Tuesday dawned foggy and wet and really not the nicest start to our holiday, so we decided to look for an indoor-type attraction where we should be dry and relatively warm. We decided that Goonhilly might be good, so we piled the wheelchair, map, coats, waterbottles and ourselves into the car and set off with great expectations.
It was great rolling up. There’s this almighty satellite dish close to the gates that you can see for miles around. We went in, got our stickers and went off to look around the exhibition.
It was quite interesting, there was a display showing how we progressed from Morse to the telegraph and on to the telephone and international calling and how the world of communication has changed and evolved. There was a display telling the story of undersea cables and how they were laid to carry calls to America and beyond.
We also found and watched a planetaruim style show about space; it seemed a little off topic, but the lady running it did show us some of the 300 or so satellites orbiting the earth carrying information and phone calls and the like.
We went and watched a show, supposed to have been recorded by a scientist back in the ’60s, talking about the site and what was happening and wondering what the future might hold. It ight have been intended to be funny, but it passed me by I’m afraid, it really didn’t seem to be in keeping with what the site should have been about.
From there we went to get on the tour bus that runs around the site but the first one was too full to accomodate 3 adults and a wheelchair, so we went back inside (mist and fog if you recall) to wait for the next one. We checked out the cafe (nice enough coffee), free international phones (not working), the internet cafe (free but nowhere for me to sit, did work however) while we waited. I can tell you that the Dyson AirBlade hand dryers are really loud but do actually do what they are supposed to do!
Eventually we got on the tour bus and drove off around the site. Again, it was Ok, with a fair bit of information, but I was disappointed that the guided tour was a prerecorded speach and the staff member who travelled with us and the bus driver was notably quiet and looked distinctly bored. Nonetheless, I got a fair few pictures of the different satellite dishes, some functional and some no longer in use, from different angles, including one straight up through the sunroof of the bus!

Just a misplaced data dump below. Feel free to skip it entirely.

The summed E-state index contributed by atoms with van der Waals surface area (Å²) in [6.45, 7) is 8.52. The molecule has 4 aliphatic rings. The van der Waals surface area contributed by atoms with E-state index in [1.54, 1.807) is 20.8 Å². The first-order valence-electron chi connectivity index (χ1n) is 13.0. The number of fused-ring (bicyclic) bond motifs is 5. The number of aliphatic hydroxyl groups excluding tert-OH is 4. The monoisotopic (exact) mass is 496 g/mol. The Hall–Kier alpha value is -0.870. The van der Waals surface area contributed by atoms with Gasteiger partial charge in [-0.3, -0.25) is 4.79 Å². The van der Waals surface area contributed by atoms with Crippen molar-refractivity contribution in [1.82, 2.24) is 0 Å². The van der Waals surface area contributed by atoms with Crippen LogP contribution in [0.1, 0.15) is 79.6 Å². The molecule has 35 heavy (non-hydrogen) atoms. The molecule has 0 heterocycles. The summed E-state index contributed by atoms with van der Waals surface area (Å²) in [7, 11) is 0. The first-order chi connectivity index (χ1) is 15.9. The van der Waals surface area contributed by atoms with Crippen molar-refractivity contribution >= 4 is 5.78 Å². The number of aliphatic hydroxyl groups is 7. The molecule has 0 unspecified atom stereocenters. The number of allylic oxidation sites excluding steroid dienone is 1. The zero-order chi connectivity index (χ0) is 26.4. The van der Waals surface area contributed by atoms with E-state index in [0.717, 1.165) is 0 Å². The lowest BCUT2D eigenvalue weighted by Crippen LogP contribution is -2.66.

Part way through, we stopped at another exhibition, where we saw some displays about thing that people said about the future, some of which came true and some of which were so wrong it was amusing. Then we saw the second half of the film we saw before getting on the bus. Unfortunately, it left everyone in my group cold. We were given what amounted to a lecture on the future and the environment and were reminded that we should be only half filling our kettles! What? What has that got to do with the discoveries and historic stuff that Goonhilly is famous for?
We got back on the bus and went back to the main visitor centre where we strolled around the gift shop. I got a thimble for my collection, with Arthur on the side of it.
To be frank, I was really disappointed. The Goonhilly site could have been amazing, educational and inspiring. I always thought of is as being on a par with Cape Canaveral. Instead it felt very average and as though it had been “fiddled with”; as though the organisers knew something was missing but had a block on what to do about it. I came away feeling that we’d wasted our money and half a day of our holiday.
Sorry, Goonhilly staff, but I have to tell the truth.
From Goonhilly we drove on around the Lizard, bought a pasty lunch in a small cafe and looked around the shops to the background melody of the Lizard fog horn. From there we drove along the coast for a while before stopping for a very pleasant meal at the Watermill in Lelant.